The mid-afternoon slump happens to us all. The activity of the day begins to wane, and along with it, your enthusiasm. Your energy supply exhausts and your energy tank goes on empty.
The quick and easy fix for this decline in energy comes in the form of a candy bar or espresso, loaded with enough sugar and caffeine to provide the boost you need to make it through the day. But all these quick fixes do is cause short-lived, imbalanced energy spikes and jitters. (Not to mention fluctuating blood sugar levels.)
But there is a better alternative.
Your body is designed to move and be active. You’re meant to walk, run, bend, twist, extend, reach, jump, and squat. Fortunately, these energy-boosting methods are as simple and effective now as they were hundreds of years ago.
According to a small study, the details of which are published in Physiology and Behavior, 10 minutes of stair walking increases energy more than the amount of caffeine in a soda or half a cup of coffee.
As part of the study, which was designed to compare the effects of caffeine and exercise on energy levels, the researchers recruited 18 female college students. They had average physical activity levels and caffeine intake, and they slept an average of 6.5 hours a night.
According to Patrick O’Connor, a professor of kinesiology at the University of Georgia in Athens, the research focused on women because they report low energy more frequently than men.
At the start of the study, the women completed cognitive tests measuring their attention, short-term memory, and reaction time. They also answered questions assessing their motivation levels and their feelings of energy.
The women were then divided into three groups. One group received a placebo pill. The second group received a caffeine pill containing 50 mg of caffeine. The women in the third group had to complete a 10-minute stair-walking exercise.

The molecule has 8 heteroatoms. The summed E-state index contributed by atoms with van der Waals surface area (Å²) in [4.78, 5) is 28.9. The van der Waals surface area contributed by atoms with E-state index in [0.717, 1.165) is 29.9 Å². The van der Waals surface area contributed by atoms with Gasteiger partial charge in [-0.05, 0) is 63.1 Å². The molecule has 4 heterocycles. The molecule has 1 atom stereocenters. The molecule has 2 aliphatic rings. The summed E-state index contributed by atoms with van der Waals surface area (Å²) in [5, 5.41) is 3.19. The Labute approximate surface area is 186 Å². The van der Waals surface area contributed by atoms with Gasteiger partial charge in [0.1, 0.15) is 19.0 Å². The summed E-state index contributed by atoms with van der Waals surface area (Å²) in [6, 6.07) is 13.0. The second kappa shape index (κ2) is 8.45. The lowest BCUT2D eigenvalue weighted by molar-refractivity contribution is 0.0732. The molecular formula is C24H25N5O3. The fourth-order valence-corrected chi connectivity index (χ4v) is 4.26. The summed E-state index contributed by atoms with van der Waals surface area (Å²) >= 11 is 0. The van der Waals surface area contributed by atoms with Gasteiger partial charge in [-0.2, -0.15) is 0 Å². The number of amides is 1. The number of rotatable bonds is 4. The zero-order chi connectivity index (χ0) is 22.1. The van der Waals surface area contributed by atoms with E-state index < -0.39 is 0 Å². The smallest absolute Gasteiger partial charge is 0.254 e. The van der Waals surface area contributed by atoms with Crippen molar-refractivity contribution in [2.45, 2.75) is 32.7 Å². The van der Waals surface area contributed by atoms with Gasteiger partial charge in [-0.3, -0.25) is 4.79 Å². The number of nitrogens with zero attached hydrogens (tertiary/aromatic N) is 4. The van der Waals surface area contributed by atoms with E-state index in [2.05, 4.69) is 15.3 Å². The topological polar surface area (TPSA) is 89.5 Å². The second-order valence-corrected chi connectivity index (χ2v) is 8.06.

All three groups were then subjected to two more sets of cognitive tests. One was taken after 30 minutes and the other after 50 minutes. This was followed by another questionnaire that rated the women’s feelings of energy about 75 minutes after the experiment.
The same process was repeated two more times over three days. The groups switched so that each woman experienced each experimental condition.
At the end of the study, the team found that women who took the caffeine equivalent of a can of soda reported significantly lower levels of energy than women who did 10 minutes of stair-walking. However, the increased energy levels of the stair-walking group lessened over time. After an hour, the caffeine and exercise groups had similar energy levels.
Though the effect of exercise in this study was fairly short lived, there are other studies suggesting that multiple short bouts of exercise spread throughout the work day can offer more long-lasting energy.
Namrita Kumar, a researcher who studies exercise and attention at the Georgia Institute of Technology in Atlanta, cautions that a person’s fitness levels must be assessed to determine the intensity of exercise needed to be beneficial. A person with low fitness may be fatigued by intense exercise, which could work against any potential energy boost.
No matter what activity you choose—stair walking, walking, cycling, squats, stretching—your energy levels will increase.